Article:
Greeks are experts in drama but amid uncertainty over a deal between debt-stricken country and its creditors, Graccident could be the act no one foresaw
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Thirteen days before its access to vital bailout funds end, Greece is in a defiant mood.
In the corridors of parliament this morning – where the debt truth committee will announce its findings in the presence of the prime minister, Alexis Tsipras – almost everyone agrees: a deal to keep Athens solvent and in the eurozone has never been “as near or as far away”.
It is there, almost within reach – and behind all the bluster a deal is certainly what Tsipras and most of his radical left Syriza party wants – and yet one day before eurozone finance ministers gather for what may well be their most crucial meeting since the crisis erupted five years ago, it is still far from being sealed.
Greeks are experts in drama, and in their modern incarnation tragedy in particular. What seems like insanity abroad – the tactics of a suicide bomber on a grand scale – are being brushed off here as the crescendoing of a drama now reaching its climax.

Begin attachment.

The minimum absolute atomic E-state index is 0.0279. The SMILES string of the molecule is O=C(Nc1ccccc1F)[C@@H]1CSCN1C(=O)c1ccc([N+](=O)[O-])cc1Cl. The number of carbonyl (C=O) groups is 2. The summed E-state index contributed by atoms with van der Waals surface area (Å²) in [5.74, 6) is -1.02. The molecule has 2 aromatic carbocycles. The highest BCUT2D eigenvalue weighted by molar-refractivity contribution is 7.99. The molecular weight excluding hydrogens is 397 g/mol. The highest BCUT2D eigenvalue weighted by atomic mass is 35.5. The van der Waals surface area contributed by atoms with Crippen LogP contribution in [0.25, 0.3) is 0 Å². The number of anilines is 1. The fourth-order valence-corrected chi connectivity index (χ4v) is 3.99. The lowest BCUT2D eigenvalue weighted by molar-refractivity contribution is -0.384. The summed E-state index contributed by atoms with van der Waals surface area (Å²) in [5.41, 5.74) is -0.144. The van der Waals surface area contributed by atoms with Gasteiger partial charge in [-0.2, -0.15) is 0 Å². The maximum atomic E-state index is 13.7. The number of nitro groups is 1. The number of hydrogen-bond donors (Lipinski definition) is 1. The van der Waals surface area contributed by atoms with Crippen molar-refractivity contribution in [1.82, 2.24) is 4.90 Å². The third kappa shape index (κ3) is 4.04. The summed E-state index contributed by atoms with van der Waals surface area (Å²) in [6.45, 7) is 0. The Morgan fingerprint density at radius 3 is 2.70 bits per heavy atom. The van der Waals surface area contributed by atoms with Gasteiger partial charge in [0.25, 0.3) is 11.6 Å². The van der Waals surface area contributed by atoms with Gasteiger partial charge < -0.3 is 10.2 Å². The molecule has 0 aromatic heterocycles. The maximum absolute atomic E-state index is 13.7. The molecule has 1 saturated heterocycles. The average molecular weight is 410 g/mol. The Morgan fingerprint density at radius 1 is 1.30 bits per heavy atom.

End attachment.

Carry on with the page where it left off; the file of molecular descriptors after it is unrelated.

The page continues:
“I would say that now the real negotiation is beginning,” Tsipras told Syriza MPs on Tuesday. The anti-austerity government is drawing a line in the sand not because it believes it has nothing to lose but, say insiders, because it believes it has everything to gain.
On Wednesday morning, the tone is conciliatory – with the minister in charge of revenues, Dimitris Mardas, saying Greece will do its best to meet its debt obligations, starting with the €1.6bn (£1.1bn) it owes at the end of the month to the IMF (a far cry from what Tsipras had insinuated on Tuesday).
But later in the afternoon, it could well turn ugly again. Brinkmanship has no rules. It’s very hot in Athens . Out on the streets people walk around semi-dazed and in slow motion – partly to conserve their energy in this, the summer’s first mini heatwave.
The government’s negotiating tactics are playing well: thousands will descend on squares around the country in a display of support tonight. Those who gather in Syntagma Square, outside the Greek parliament, at 7.30pm will do so under the banner “We take negotiations in our hands – we demolish austerity”. And those who gather, a little later at 8pm, will do so under the slogan “We are staying in Europe”. Both will take place against a backdrop of fears that Grexit could come by Graccident – an act in the drama that no one has foreseen. Is anyone in control? No one, not even the protagonists, really know.